In a hyper-stressed world filled with work, school, extra activities and more, we’re all looking for the secret of how to relax and unwind — especially before bed. In addition to your favorite family activities — taking a walk, enjoying a good show or film, reading together or playing a game — could you promote relaxation by making great food choices?
It’s possible, says Jodi Nemeth, mom of four kids and a metro Detroit-area Registered Dietitian/Nutritionist. While there are some foods and everyday rituals that offer that extra feel-good factor and promote relaxation, just knowing you are providing your kids with a balanced diet can help you, as a parent, relax.
“To feel content that you are providing your body and your child’s with all the nutrients they need each day, focus on variety and try to include all the recommended serving sizes of each food group,” Nemeth says. She suggests checking out myplate.gov to learn more about how vegetables, fruits, grains, proteins and dairy can all play a role in providing a balanced diet.
Here, Nemeth offers more information — and food for thought — about the relationship between healthy eating and relaxation for you and your family, and some great recipes selected with relaxation in mind.
Warm milk before bed?
It’s a time-honored tradition that a cup of warm milk before bed can help provide a relaxing path to a restful sleep, but is that actually true? There is some science behind granny’s advice, Nemeth says.
“Milk contains the amino acid tryptophan that plays a role in the production of melatonin,” she says. “Melatonin is the hormone associated with your circadian rhythm and sleep cycle.” What’s not clear is if the quantity found in a cup of warm milk is enough to produce the desired effect.
“What is true is that having a ritual at night is a healthy habit to help you fall asleep,” Nemeth adds. “Maybe the ritual of a warm glass of milk puts your mind at ease. It can be a ritual you can enjoy with your kids, too.”
The benefits of milk before bed can be a whole package because the added nutrition milk provides peace of mind. You can rest easy knowing you’ve given your body and your kids’ bodies what they need to thrive.
“Knowing that a glass of milk before bed is providing your body with protein that helps muscles recover while you sleep, Vitamin A and Vitamin D plus Zinc to boost our immune system may just give you that content feeling that you are ending the day by providing your body with that goodness,” Nemeth says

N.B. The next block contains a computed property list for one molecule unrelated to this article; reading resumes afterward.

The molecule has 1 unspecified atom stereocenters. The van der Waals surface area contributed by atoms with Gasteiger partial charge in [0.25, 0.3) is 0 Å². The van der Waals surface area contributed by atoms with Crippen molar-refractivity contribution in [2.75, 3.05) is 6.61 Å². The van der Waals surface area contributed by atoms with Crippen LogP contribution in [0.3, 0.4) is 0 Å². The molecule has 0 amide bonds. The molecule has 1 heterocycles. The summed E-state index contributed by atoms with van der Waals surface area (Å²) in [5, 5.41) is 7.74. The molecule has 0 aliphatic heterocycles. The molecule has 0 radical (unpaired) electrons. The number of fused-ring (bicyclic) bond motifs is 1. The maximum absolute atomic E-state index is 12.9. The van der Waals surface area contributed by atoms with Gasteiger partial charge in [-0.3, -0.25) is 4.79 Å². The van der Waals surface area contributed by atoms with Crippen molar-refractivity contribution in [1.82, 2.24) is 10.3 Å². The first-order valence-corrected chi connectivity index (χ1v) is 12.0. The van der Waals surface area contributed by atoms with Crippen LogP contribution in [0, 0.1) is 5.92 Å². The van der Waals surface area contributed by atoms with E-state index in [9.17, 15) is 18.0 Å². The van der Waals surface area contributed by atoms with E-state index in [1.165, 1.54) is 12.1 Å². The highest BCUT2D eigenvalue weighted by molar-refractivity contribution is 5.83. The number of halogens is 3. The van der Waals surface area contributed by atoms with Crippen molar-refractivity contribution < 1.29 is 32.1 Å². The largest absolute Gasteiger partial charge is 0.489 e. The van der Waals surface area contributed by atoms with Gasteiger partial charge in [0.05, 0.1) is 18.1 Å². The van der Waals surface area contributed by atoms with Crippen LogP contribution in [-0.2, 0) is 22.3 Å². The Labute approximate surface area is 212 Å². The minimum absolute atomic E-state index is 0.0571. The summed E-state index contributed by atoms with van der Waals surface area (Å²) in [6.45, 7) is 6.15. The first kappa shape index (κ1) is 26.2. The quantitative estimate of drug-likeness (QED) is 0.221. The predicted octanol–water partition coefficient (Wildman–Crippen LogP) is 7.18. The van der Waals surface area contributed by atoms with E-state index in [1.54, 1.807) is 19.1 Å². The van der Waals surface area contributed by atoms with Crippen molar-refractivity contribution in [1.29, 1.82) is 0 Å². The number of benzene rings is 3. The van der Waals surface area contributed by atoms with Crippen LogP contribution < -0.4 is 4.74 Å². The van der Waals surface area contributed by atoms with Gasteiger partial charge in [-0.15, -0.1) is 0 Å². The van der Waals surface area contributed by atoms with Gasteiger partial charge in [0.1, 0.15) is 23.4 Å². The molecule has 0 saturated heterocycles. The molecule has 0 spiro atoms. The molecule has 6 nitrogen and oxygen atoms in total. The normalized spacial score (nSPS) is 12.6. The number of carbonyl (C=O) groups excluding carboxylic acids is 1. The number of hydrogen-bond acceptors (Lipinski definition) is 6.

If thinking ahead to tomorrow’s breakfast is part of your nighttime ritual, here’s a bonus. Check out this simple recipe for Overnight Oats with Apples and Peanut Butter. Prepare this as you gently warm your before-bed milk, and you’ll rest easier knowing your family’s morning meal is already prepared.
So, in addition to often-quoted advice of avoiding screens close to bedtime, taking a warm bath and winding down with a book, a cup of warm milk can contribute to a healthy pre-bed ritual for your kids, and even for you.
Gut health is a real thing
There is a lot of talk about gut health these days, but what does a healthy gut mean for the rest of your body? More than you might think.
“You may have heard of the gut-brain axis,” says Nemeth. “Your gut contains millions of neurons, which are connected to your brain through your nervous system.”
Here’s where that gut-brain connection comes into play, she adds. “Improvements in gut health can lead to improved mood, and the reverse is true, too. Techniques to improve your mood through relaxation can improve your gut health.”
Beneficial probiotics in dairy foods like yogurt and kefir, which is a type of fermented milk, can actually support gut health.
“Maybe warm milk doesn’t appeal to you, but a snack of yogurt in the evening could give you those same nutrients as well as some beneficial probiotics. Probiotics are the good bacteria you will see on the yogurt label as ‘live and active cultures.’ These friendly bacteria promote a healthy digestive tract,” Nemeth says.
Kid feeling stressed? Maybe it’s hunger
Hunger may not be an obvious feeling and we all experience hunger differently. But we may feel irritable when we’re running on empty, and our kids can feel this way, too.
“I think we all know that ‘hangry’ feeling,” Nemeth says. “This is another example of how food can affect mood.” Having nutritious snacks on hand can help parents keep hunger-induced irritability at bay.
“Also, younger children require snacks to help meet their nutrition needs. Their tiny tummies can’t fit all the nutrition that they need in a day into three meals. They need those extra nutrients in a healthy snack,” Nemeth says.
Nemeth says she recommends that kids and adults alike who are seeking a good snack should choose a combination of carbohydrate and protein.
“Dairy can be a good source of both or can combine well with other foods to give you a nutritious balanced snack,” she says. “Some examples that I give my patients — and eat myself — are apple slices with a cheese stick, whole grain crackers with cheese, a banana with a glass of chocolate milk or a yogurt parfait.”
Learn more about how dairy foods contribute to a healthy diet at milkmeansmore.org.